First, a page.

Breathing Lessons

Exodus 19:3-7: 20:1-17 preached in worship on Sunday, September 30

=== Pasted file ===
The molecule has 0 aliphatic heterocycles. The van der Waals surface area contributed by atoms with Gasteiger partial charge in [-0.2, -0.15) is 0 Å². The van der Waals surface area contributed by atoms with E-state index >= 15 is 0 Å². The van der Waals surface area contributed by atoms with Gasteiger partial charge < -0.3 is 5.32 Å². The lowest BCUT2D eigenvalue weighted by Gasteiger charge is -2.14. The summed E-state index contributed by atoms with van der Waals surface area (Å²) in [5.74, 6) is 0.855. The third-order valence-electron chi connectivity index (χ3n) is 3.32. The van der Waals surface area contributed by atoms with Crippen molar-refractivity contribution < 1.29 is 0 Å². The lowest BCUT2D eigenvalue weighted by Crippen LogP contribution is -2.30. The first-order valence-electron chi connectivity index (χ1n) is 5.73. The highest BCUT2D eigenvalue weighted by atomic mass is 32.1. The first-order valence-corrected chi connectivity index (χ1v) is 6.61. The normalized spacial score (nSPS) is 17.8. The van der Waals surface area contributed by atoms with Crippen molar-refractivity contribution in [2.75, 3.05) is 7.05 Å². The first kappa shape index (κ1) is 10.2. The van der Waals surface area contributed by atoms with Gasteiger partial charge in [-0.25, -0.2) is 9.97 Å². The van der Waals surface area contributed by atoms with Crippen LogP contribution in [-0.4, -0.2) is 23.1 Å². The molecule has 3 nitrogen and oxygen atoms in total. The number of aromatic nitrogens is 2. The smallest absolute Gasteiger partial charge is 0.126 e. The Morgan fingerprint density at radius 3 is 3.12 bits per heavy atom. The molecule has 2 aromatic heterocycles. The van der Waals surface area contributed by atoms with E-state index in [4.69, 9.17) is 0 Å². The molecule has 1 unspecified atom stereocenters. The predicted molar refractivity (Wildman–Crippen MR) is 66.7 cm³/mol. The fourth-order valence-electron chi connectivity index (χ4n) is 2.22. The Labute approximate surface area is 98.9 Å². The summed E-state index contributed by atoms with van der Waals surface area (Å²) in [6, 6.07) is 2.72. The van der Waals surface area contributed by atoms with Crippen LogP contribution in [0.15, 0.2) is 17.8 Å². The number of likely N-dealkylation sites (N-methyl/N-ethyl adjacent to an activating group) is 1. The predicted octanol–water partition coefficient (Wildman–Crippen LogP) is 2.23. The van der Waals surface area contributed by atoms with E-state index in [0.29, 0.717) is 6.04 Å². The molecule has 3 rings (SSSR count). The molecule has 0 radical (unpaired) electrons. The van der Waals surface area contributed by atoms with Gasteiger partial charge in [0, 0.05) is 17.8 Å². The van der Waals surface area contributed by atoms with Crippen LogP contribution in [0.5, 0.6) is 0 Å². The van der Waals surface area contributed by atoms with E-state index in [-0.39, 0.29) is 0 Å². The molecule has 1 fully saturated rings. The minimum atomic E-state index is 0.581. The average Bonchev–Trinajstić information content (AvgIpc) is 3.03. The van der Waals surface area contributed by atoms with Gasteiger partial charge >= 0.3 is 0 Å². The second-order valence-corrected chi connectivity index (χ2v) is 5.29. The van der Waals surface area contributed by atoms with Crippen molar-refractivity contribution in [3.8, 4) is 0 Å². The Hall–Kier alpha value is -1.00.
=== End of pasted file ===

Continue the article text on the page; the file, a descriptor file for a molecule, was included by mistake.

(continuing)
Can you breathe?  On the surface of it, it sounds like a silly question. But I mean, full, deep breaths? Filling your lungs so you can feel your toes and the tip of your head? Full breaths that tell you you’re alive and that there is life in you and around you?  Do you breathe like that? Let’s take a few moments. Breathe in through your nose and out through your mouth.  Slowly. Deliberately. Close your eyes. Here you are. Right now. Isn’t that invigorating? Isn’t that freeing? And maybe this exercise makes it clear to you that you, in fact, are not breathing in and out to your full capacity most days.  But shallow, hurried breaths.  Panicky breaths. Worried breaths.  Breaths to just get you through. You know, just breathing like you do. In and out. To keep you alive. Which is no small thing. It’s the point of today’s story. The Israelites have been (breathe out) released from the tight grip of slavery. They’ve been (breathe out) released from their constrained, restricted breathing. 400 years of history of slavery, making bricks to build up the Egyptian empire with no end in sight. To build their monuments of death. And here they are, hanging out next to the sea, gathering all the people together, catching their collective breath. And Moses tells them, “Do not be afraid, stand firm, and see the deliverance that the Lord will accomplish for you today; for the Egyptians whom you see today you shall never see again. The Lord will fight for you, and you have only to keep still.” Just imagine, being freed from something so constraining. A hard life of nothing but work and death. I imagine they’re breathing deep, letting the reality of this new life, this new freedom sink in.  Ok, we have only to keep still. Wow. Let’s take it all in. I’ll bet the view of the Red Sea was nice. I’ll bet the view of the streams of people heading out of slavery and into freedom was moving, comforting, reassuring. And then, just as they’re settling into this keeping still, they are told to get a move on, right into the sea.  Wait, what? But we’re free. You said, we were free. We just got here and you told us to be still and now you’re urging us into the sea. It’s a death sentence. Why’d you bring us out here to die? We could have just stayed back in slavery – at least we’d still be alive. How quickly we lose our breath when the freedom of God looks nothing like we expected. American freedom comes with the expectation of loyalty. Our human relationships come with all kinds of strings attached. But our relationship with God? Pure freedom born out of perfect love. And this love wouldn’t actually be love without the freedom.  It’s the very DNA of God. Can you breathe out this great freedom given to us by God?  Can you breathe out, even as you head into unknowable waters, sputtering and coughing and fearful? Can you breathe out this great love given freely to us? Can you also give it freely to others – friends and enemies and strangers alike? We can opt out – that’s the great gift of this freedom. We don’t have to do it and God will continue to give it to us. But are we then stuck on the shore, or making our way back into slavery for safe keeping, because we know the lay of the land? Content with our shallow breathing? Will you dare to breathe out this great gift of God’s love and freedom that has been breathed into your own life and the life of the world? Because it is the great gift given to all of us. It’s for you! Doesn’t it just take your breath away? This past Wednesday, I was at the gym doing a workout that had us moving from station to station. We had 15 seconds to transition and be ready to go and it wasn’t long enough. We couldn’t get our bearings quickly enough. The instructor was watching and noticed our struggle and shut the music off, saying “you all look grumpy!” And I responded, “It’s rapid adapting to change.”  She gave us 15 more seconds each time and that seemed to do the trick. We could get our bearings and even take a breath before beginning again. The Israelites get no such break today. Their transition from slavery to freedom is happening at break neck speed and there are few instructions to help them adjust. In fact, the instructions are confusing and contradictory.  They have been freed and Moses has told them they only need to keep still and now, suddenly, the Egyptians are bearing down on them, Pharaoh’s mind being changed yet again and they are being told to get a move on straight into the sea – into a situation that looks impossible and into a future with no certainty. They yell, “What have you done to us, bringing us out of Egypt!?” They’ve been free for like 5 minutes and it looks nothing like they imagined it would be and long for their imprisonment again. “Was it because there were no graves in Egypt that you have taken us away to die in the wilderness?” They want slavery again because at least they’d still be alive. Today’s story is about faith in the face of an impossible situation. Today’s story is about the power of fear when a panicked leader goes back on his word. Today’s story is about freedom. Is it what we expect? The Exodus is one of the big stories of our faith. It is about God freeing us, here today – not just back then in an epic scene that movies love to recreate. The Hollywood movies miss the key ingredient in their epic depictions of freedom: The very makeup of freedom from God is perfect love. And perfect love can only grow in freedom. Rob Bell and Richard Rohr talk about the divine flow – freely breathing in and out the promises of God. I suppose because Rob Bell lives in Los Angeles, he uses a snorkel analogy. Do you breathe in the free gift of forgiveness and perfect love from God? And then, and this is essential, do you breathe it out, giving it back to the universe, giving it back to those in your life, strangers and friends alike? Or is your snorkel plugged up? Do you only breathe in these promises from God and that’s it? The freedom that we know because of Jesus Christ is like no other freedom – American freedom demands loyalty. The DNA of the freedom we know in God is perfect love. No strings, no raffle ticket stubs to hang onto, no back breaking brick making, no loyalty requirements. And the frustrating and beautiful thing is we have the option to opt out – it’s that free.  We can say no to it, and yet the offer of it never goes away. The giver is always ready to give it to us. It’s easy to say no to God’s freedom because the rest of the world just doesn’t work that way. We’re not breathing in and out the reality of God’s freedom in our work places or in our families because we have all these strings attached, don’t we? Test scores and homework and deadlines and making a profit and proving our love and loyalty, earning a paycheck.But God’s freedom? It’s chaotic, certainly. Because, first, the pillar of light is in front of us, leading the way. We can clearly see our steps and even the way forward, frightening and unknown as it is.  But then the pillar of light moves behind us, and we’re not sure why, but God’s movement is always to protect and at the same time to prod us forward into what we call the unknown, but into what God knows is that it is always a future with God. Yet the leaving of what we know, the safe place, our routine, the way it’s always been comes with no knowing what lies ahead. God’s love would be a joke or a prize if it was something we had to earn. God’s freedom would be a house of mirrors if love were not the main ingredient. God’s love would be like human love if it were not free.This is our story. We are freed to love because God give us this love and then beckons us to breathe out, to share it with the world.  Will you stay in captivity, will you stay in your old routine, will you stay in your shallow breathing ways because you know the lay of the land? Or will you move into God’s complete freedom, breathing in and out, full deep breaths? It’s a free gift. Breathe deep. Breathe deep the breath of God.